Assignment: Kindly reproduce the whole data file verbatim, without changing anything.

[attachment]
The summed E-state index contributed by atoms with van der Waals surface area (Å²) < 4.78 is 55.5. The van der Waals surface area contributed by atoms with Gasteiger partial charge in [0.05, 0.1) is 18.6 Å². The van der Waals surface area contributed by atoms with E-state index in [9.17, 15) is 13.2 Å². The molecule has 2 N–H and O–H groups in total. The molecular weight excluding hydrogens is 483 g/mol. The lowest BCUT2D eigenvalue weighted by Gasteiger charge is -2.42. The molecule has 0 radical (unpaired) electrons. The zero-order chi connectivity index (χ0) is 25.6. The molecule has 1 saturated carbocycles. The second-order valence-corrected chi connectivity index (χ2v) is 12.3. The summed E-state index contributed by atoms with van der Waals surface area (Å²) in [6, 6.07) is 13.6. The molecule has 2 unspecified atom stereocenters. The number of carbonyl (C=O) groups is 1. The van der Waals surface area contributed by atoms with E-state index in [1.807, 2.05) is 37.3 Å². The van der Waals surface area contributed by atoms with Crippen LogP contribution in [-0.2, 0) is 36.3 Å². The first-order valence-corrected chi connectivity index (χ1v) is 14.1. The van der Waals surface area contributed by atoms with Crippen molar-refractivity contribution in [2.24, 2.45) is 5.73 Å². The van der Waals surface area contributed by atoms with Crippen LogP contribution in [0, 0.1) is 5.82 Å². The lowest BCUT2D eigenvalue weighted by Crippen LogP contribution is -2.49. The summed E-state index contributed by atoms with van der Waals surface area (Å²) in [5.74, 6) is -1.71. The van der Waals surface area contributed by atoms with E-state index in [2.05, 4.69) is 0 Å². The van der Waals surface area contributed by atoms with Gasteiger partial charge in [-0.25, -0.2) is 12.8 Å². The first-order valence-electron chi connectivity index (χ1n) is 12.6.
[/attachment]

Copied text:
The summed E-state index contributed by atoms with van der Waals surface area (Å²) < 4.78 is 55.5. The van der Waals surface area contributed by atoms with Gasteiger partial charge in [0.05, 0.1) is 18.6 Å². The van der Waals surface area contributed by atoms with E-state index in [9.17, 15) is 13.2 Å². The molecule has 2 N–H and O–H groups in total. The molecular weight excluding hydrogens is 483 g/mol. The lowest BCUT2D eigenvalue weighted by Gasteiger charge is -2.42. The molecule has 0 radical (unpaired) electrons. The zero-order chi connectivity index (χ0) is 25.6. The molecule has 1 saturated carbocycles. The second-order valence-corrected chi connectivity index (χ2v) is 12.3. The summed E-state index contributed by atoms with van der Waals surface area (Å²) in [6, 6.07) is 13.6. The molecule has 2 unspecified atom stereocenters. The number of carbonyl (C=O) groups is 1. The van der Waals surface area contributed by atoms with E-state index in [1.807, 2.05) is 37.3 Å². The van der Waals surface area contributed by atoms with Crippen LogP contribution in [-0.2, 0) is 36.3 Å². The first-order valence-corrected chi connectivity index (χ1v) is 14.1. The van der Waals surface area contributed by atoms with Crippen molar-refractivity contribution in [2.24, 2.45) is 5.73 Å². The van der Waals surface area contributed by atoms with Crippen LogP contribution in [0, 0.1) is 5.82 Å². The lowest BCUT2D eigenvalue weighted by Crippen LogP contribution is -2.49. The summed E-state index contributed by atoms with van der Waals surface area (Å²) in [5.74, 6) is -1.71. The van der Waals surface area contributed by atoms with E-state index in [2.05, 4.69) is 0 Å². The van der Waals surface area contributed by atoms with Gasteiger partial charge in [-0.25, -0.2) is 12.8 Å². The first-order valence-electron chi connectivity index (χ1n) is 12.6.